Here you can see how different the fruit look once the pith has been removed.
They certainly look a lot more appealing!
How To Make a Spiced Red Wine Poaching Syrup
To make the utterly delicious red wine syrup, pour the wine, water and sugar into a saucepan and bring to a boil.
Stir, and when the sugar has dissolved, add in the cinnamon stick and vanilla pod.
You then want to boil until it has all reduced by half.
I found the easiest way to measure this is to place the handle of a wooden spoon into the pan, and the red wine will lightly stain it.
You can then test again as the wine gets reduced until you’ve roughly reduced it by half.
Then simply pour the spiced wine over the peeled satsumas and serve hot, or let cool.
When you serve, give each person one whole satsuma and a good glug of the spiced wine too.
We always have plenty of the red wine syrup left, and I love it poured over vanilla ice cream (and I’ve even been known to slurp it straight from the spoon too!).
You could add more satsumas into this recipe without increasing the amount of liquid. As a total guesstimate, I would say there was enough red wine syrup to comfortably serve up to ten people/satsumas. So feel free to increase the amount of fruit you add whilst keeping all the other ingredients the same.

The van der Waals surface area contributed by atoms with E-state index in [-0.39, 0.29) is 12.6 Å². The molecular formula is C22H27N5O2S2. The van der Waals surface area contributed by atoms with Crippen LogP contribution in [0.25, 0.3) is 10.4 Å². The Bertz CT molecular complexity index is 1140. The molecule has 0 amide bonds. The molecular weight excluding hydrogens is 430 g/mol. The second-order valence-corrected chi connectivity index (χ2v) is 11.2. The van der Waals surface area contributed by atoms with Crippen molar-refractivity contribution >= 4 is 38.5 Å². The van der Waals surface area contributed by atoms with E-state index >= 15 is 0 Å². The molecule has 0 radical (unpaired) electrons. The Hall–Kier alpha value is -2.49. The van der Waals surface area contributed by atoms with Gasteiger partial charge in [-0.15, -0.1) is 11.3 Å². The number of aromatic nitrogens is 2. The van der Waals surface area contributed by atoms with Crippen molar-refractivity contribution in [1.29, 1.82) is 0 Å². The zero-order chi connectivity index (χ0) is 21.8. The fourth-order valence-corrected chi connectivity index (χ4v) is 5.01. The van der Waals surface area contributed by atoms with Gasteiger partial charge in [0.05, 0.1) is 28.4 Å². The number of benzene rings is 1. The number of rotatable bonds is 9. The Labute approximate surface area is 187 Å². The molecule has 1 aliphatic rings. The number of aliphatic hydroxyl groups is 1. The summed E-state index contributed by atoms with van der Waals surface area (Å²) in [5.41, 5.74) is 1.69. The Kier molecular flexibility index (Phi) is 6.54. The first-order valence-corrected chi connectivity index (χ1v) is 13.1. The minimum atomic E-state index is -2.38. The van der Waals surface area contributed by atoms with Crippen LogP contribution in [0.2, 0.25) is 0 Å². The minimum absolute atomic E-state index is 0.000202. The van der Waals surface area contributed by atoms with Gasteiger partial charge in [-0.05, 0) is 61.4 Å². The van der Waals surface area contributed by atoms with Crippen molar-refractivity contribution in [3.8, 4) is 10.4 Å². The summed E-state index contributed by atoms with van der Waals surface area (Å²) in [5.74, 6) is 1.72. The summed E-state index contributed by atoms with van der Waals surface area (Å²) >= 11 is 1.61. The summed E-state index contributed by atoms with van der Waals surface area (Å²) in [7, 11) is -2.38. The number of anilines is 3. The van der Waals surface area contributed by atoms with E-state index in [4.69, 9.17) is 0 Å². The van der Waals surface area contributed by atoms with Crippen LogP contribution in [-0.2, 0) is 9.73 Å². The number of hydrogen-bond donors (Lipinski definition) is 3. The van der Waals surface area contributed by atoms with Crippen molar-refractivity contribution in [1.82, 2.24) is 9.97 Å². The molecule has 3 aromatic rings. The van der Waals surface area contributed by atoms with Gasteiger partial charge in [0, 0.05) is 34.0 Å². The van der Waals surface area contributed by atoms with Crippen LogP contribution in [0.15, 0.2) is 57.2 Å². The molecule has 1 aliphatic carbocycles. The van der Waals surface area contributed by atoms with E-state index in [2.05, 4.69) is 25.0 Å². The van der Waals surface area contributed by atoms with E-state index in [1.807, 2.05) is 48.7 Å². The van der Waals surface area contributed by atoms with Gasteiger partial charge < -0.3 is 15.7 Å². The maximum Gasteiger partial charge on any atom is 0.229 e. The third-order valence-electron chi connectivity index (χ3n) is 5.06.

Or just enjoy the syrup over the next few days. I won’t judge ;)
Giving the Gift of Poached Satsumas
If you’ve like to give these poached satsumas as a gift, you’ll need to find a good-sized jar to gift them in.
The one I’m using in the picture below is a large recycled olive jar. However, a good-sized Kilner jar would work well too.
You’ll need to give it a good scrub in hot soapy water and then sterilise it.
I have a dishwasher, so I simply run the jar and the lid through on a hot wash and they come out magically sterile.
However, if you don’t have a dishwasher, there are several other ways you can sterilise both the jar and the lid. Take a peek at this article for some ideas: BBC Good Food.